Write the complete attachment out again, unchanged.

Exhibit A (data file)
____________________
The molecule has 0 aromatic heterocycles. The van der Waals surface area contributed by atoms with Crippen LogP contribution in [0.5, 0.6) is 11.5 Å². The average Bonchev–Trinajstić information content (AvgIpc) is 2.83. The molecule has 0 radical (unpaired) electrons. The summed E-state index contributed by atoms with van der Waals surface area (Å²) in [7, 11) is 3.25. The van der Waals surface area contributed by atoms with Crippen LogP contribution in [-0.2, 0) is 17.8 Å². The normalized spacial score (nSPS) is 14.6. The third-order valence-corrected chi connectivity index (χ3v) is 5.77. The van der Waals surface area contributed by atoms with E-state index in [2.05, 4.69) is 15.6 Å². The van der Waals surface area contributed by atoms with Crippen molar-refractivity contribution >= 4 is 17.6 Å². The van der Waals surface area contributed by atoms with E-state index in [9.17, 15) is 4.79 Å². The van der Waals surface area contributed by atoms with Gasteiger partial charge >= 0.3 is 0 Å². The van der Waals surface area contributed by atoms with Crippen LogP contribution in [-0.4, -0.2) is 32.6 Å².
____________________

The molecule has 0 aromatic heterocycles. The van der Waals surface area contributed by atoms with Crippen LogP contribution in [0.5, 0.6) is 11.5 Å². The average Bonchev–Trinajstić information content (AvgIpc) is 2.83. The molecule has 0 radical (unpaired) electrons. The summed E-state index contributed by atoms with van der Waals surface area (Å²) in [7, 11) is 3.25. The van der Waals surface area contributed by atoms with Crippen LogP contribution in [-0.2, 0) is 17.8 Å². The normalized spacial score (nSPS) is 14.6. The third-order valence-corrected chi connectivity index (χ3v) is 5.77. The van der Waals surface area contributed by atoms with E-state index in [2.05, 4.69) is 15.6 Å². The van der Waals surface area contributed by atoms with Crippen molar-refractivity contribution >= 4 is 17.6 Å². The van der Waals surface area contributed by atoms with E-state index in [9.17, 15) is 4.79 Å². The van der Waals surface area contributed by atoms with Gasteiger partial charge >= 0.3 is 0 Å². The van der Waals surface area contributed by atoms with Crippen LogP contribution in [-0.4, -0.2) is 32.6 Å².